Deep Vein Thrombosis (Blood Clots)
March is Deep Vein Thrombosis Awareness Month. Are you at risk? Find out how two national organizations are raising awareness and making a difference.
Deep vein thrombosis (DVT) is often an underdiagnosed and serious, but preventable medical condition.
DVT occurs when a blood clot forms in a deep vein. These clots usually develop in the lower leg, thigh, or pelvis, but they can also occur in the arm. Another type of blood clot, called pulmonary embolism (PE), can form when part of a blood clot breaks off and travels to the lungs.
It is important to know about DVT and PE because they can happen to anybody and can cause serious illness, disability, and in some cases, death. The good news is that blood clots are preventable and treatable if discovered early.
Know the Symptoms
About half of people with DVT have no symptoms at all. The following are the most common symptoms of DVT that occur in the affected part of the body:
- Redness of the skin
If you have any of these symptoms, see your doctor as soon as possible.
You can have a PE without any symptoms of a DVT. Signs and symptoms of a PE include:
- Difficulty breathing
- Faster than normal or irregular heartbeat
- Coughing up blood
- Very low blood pressure, lightheadedness, or fainting
If you have any of these symptoms, seek medical help immediately.
Steps to Protect Yourself
The following tips can help prevent blood clots:
- Move around as soon as possible after having been on bed rest, such as after surgery, illness, or injury
- If you're at risk for blood clots, talk to your doctor about:
- Graduated compression stockings (sometimes called "medical compression stockings")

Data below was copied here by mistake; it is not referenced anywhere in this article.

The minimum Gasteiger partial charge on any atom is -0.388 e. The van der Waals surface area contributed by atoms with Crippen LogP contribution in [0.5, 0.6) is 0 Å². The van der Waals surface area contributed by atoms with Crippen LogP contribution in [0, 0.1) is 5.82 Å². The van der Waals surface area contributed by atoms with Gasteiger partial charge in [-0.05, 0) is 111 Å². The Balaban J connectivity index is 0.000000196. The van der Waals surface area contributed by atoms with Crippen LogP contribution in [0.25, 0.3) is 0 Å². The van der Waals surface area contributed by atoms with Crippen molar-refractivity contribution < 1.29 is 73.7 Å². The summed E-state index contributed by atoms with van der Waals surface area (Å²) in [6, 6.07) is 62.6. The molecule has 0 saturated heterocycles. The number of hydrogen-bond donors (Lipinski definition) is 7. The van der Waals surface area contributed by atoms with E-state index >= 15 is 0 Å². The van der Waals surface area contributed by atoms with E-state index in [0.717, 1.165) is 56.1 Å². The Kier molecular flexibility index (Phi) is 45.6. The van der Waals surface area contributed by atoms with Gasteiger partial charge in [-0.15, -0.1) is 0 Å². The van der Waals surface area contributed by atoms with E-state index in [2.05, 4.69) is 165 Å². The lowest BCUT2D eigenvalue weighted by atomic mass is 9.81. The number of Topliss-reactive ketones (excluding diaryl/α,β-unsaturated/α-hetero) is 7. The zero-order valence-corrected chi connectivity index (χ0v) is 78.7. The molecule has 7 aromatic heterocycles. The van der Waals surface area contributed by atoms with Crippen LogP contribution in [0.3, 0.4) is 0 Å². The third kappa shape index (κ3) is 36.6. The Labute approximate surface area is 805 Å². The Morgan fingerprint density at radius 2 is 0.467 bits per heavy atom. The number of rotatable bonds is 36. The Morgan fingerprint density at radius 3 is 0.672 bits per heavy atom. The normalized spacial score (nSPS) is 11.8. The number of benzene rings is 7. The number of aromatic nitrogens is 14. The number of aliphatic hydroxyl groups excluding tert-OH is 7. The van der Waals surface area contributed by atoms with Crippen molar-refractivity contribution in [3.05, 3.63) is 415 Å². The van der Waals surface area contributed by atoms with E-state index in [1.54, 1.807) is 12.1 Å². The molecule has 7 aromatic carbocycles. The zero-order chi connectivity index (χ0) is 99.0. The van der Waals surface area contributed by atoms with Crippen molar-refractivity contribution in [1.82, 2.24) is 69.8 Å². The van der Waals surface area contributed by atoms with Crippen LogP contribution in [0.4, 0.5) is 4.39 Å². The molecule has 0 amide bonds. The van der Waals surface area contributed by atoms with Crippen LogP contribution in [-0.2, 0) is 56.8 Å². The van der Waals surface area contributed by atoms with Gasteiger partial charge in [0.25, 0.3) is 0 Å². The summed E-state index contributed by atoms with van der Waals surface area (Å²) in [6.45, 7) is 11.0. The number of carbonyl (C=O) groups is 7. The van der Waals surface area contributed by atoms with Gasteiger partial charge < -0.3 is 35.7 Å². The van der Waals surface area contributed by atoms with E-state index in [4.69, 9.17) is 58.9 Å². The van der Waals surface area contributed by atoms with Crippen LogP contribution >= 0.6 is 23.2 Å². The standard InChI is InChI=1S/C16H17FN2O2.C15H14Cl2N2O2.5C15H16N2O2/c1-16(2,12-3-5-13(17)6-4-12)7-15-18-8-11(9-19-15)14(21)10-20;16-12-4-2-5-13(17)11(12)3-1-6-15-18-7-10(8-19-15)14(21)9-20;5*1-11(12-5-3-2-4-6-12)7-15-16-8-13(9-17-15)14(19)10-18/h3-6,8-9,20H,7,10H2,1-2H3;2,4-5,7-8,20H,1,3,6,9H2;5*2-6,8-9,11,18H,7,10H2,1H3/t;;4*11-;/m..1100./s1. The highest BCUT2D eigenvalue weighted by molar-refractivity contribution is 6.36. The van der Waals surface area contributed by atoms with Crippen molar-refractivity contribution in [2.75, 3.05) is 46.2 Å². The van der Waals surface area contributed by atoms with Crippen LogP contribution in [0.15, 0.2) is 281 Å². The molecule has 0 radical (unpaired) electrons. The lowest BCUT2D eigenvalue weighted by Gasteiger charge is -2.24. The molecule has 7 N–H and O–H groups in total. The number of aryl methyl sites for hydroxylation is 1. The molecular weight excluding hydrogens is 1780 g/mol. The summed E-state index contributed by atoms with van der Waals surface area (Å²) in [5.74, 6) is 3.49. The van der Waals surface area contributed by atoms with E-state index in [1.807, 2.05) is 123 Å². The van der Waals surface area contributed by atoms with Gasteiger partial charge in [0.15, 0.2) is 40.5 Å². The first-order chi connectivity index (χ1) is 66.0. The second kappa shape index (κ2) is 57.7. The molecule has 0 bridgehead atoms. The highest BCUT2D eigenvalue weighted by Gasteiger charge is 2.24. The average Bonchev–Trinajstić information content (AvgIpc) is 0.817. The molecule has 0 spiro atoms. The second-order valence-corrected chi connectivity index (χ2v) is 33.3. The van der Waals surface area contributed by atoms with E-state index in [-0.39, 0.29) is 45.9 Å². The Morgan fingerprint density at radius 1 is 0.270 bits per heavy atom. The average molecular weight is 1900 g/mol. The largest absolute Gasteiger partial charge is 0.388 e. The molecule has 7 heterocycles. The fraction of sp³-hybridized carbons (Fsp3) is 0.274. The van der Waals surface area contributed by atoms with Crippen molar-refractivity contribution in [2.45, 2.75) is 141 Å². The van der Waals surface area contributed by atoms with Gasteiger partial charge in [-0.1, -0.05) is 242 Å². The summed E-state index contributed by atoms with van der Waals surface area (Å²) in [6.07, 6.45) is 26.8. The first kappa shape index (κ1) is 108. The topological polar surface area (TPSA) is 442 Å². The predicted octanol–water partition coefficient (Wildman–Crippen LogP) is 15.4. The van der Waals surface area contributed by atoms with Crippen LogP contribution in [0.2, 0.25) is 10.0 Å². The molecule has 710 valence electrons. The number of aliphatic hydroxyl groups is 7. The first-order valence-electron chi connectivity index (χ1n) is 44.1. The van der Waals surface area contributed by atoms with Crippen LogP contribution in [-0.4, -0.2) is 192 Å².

- Medication (called anticoagulants) to prevent blood clots.
- When sitting for long periods of time, such as when traveling for more than four hours:
- Get up and walk around every 2 to 3 hours.
- Exercise your legs while you're sitting by:
- Raising and lowering your heels while keeping your toes on the floor
- Raising and lowering your toes while keeping your heels on the floor
- Tightening and releasing your leg muscles
- Wear loose-fitting clothes.
- You can reduce your risk by maintaining a healthy weight, being active, and following your doctor's recommendations based on your individual risk factors.
CDC is partnering with the following organizations to raise awareness of blood clots:
This is Serious is a national campaign originally developed by the Vascular Disease Foundation and then taken over by Duke University. The purpose of this campaign is to increase awareness and action around the prevention of DVT and PE among women. The campaign encourages women to be aware of symptoms and to talk with their doctors about their risks. The campaign is conducted through a variety of channels including live community education activities, a website, and print materials.
Stop the Clot, Spread the Word isa new national campaign from the National Blood Clot Alliance (NBCA). This new program will help to reduce blood clots through awareness, education, and community engagement. NBCA plans to incorporate a far-reaching, awareness-building effort driven by a dynamic digital and social media initiative. This campaign will be extended further through the traditional media such as television, radio, and print.
CDC launched a first population-based pilot project to monitor the occurrence of blood clots. Two pilot sites are testing data collection methods that will help with future development of national monitoring of blood clots. CDC has also funded research to learn more about risk factors and improve the diagnosis and treatment of DVT through the Thrombosis and Hemostasis Centers Research and Prevention Network. In addition, CDC funds health promotion and wellness initiatives to provide people with information about how to prevent DVT and its complications.
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